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Having learnt about apothecary uses for herbs while studying medicine, William Rhind studied other applications of botany, and wrote A Hitsory of the Vegetable Kingdom... which was greatly improved by the wonderfully presented illustrations of botanical specimens by Walter Hood Fitch.

Practical Botany in Antique Prints

Spices and herbs have been appreciated - even coveted - for thousands of years. They were traded through Egypt, Persian, the Roman Empire, Turkey, India and China. Trade flourished overland, with salt and other minerals, flax and linen, cotton and silks, oils and wine, coffee and tea... and exotic spices, particularly Chinese cassia (cinnamon), turmeric and ginger. Taken by traders to the Moluccan Islands, spices thrived in the wonderful climate of Malaku which became known as the Spice Islands (the location of which was closely guarded by travellers). Nutmeg was not cultivated extensively and cloves proved sensitive to growing conditions, so both became more valuable. Spices were in demand for their fragrance, flavour in food-preparation, and for their medicinal properties.

            Leaving Elgin and his medical practice, William Rhind moved to Edinburgh for better access to research material. He began by writing about excursions around Edinburgh. As well as botany and wildlife, Rhind included important new information about local geology. For the young, Rhind wrote popular books about the earth, geology, meteorology, geography, botany and zoology. He studied all facets of nature except fauna. (This was probably a conscious decision, as William Rhind endured mobility issues all his life.)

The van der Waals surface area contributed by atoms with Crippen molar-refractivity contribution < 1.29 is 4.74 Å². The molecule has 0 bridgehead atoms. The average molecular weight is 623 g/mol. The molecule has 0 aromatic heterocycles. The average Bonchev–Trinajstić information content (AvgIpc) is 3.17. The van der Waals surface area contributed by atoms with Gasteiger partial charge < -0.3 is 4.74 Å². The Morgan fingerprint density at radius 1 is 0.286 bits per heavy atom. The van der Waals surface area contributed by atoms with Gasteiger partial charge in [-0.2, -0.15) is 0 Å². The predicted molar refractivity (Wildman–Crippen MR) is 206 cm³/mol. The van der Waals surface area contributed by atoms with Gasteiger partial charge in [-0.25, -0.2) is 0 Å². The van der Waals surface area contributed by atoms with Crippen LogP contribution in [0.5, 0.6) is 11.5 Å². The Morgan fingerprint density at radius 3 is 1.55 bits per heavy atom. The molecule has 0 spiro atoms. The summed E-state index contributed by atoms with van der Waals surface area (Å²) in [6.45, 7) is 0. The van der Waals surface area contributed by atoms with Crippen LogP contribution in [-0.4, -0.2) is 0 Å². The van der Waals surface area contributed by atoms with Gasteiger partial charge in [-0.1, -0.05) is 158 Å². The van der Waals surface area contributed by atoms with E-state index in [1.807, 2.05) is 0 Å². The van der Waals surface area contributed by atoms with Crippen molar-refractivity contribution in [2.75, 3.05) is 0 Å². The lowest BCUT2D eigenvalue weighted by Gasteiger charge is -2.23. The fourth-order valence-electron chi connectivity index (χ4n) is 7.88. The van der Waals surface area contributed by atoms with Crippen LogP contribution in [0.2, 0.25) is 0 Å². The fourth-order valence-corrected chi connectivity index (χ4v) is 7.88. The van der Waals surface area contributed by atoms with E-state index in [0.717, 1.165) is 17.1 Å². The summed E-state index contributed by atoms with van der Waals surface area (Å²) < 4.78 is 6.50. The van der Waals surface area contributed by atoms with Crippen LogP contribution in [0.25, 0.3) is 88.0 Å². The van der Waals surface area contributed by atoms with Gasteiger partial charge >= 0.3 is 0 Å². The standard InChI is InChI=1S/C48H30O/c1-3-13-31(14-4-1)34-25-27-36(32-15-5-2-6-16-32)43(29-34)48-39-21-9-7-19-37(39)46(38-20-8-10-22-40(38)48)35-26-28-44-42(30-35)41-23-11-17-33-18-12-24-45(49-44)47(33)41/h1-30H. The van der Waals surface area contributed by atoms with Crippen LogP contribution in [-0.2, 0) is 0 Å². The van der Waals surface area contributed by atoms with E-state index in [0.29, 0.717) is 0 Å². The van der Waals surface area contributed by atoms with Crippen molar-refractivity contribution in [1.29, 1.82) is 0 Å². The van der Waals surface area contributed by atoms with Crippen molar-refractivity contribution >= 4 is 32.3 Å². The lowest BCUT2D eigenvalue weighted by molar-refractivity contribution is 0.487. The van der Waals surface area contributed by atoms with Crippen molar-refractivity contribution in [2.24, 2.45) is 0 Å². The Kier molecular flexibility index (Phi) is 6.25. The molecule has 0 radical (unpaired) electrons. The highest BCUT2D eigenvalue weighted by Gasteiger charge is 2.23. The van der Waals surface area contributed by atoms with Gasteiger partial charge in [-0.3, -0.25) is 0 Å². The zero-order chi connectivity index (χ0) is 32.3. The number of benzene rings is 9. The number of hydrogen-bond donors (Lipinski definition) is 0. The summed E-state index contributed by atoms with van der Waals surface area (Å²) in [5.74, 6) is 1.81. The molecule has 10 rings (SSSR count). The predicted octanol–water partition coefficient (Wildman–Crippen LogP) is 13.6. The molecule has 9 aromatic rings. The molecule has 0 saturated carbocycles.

Rhind's most spectacular work was A History of the Vegetable Kingdom...and their application in the arts, manufactures, and domestic economy. Rhind employed talented local artist, Walter Hood Fitch, to provide drawings for illustrations. Fitch skilfully and artistically presented three-dimensional groups of botanical specimens with their pertinent seeds, fruit, flowers and foliage. His stunning compositions were then engraved onto steel plates (by reversed image in a mirror, for printing in the correct direction), and then each engraving printed from the plate was hand-coloured with watercolours. These artful illustrations are undoubtedly some of the most interesting botanical engravings ever done.

They are to be found at,Nuts,Vegies-BotanyUses.aspx

Posted: 1/11/2022 12:08:55 PM by | with 0 comments

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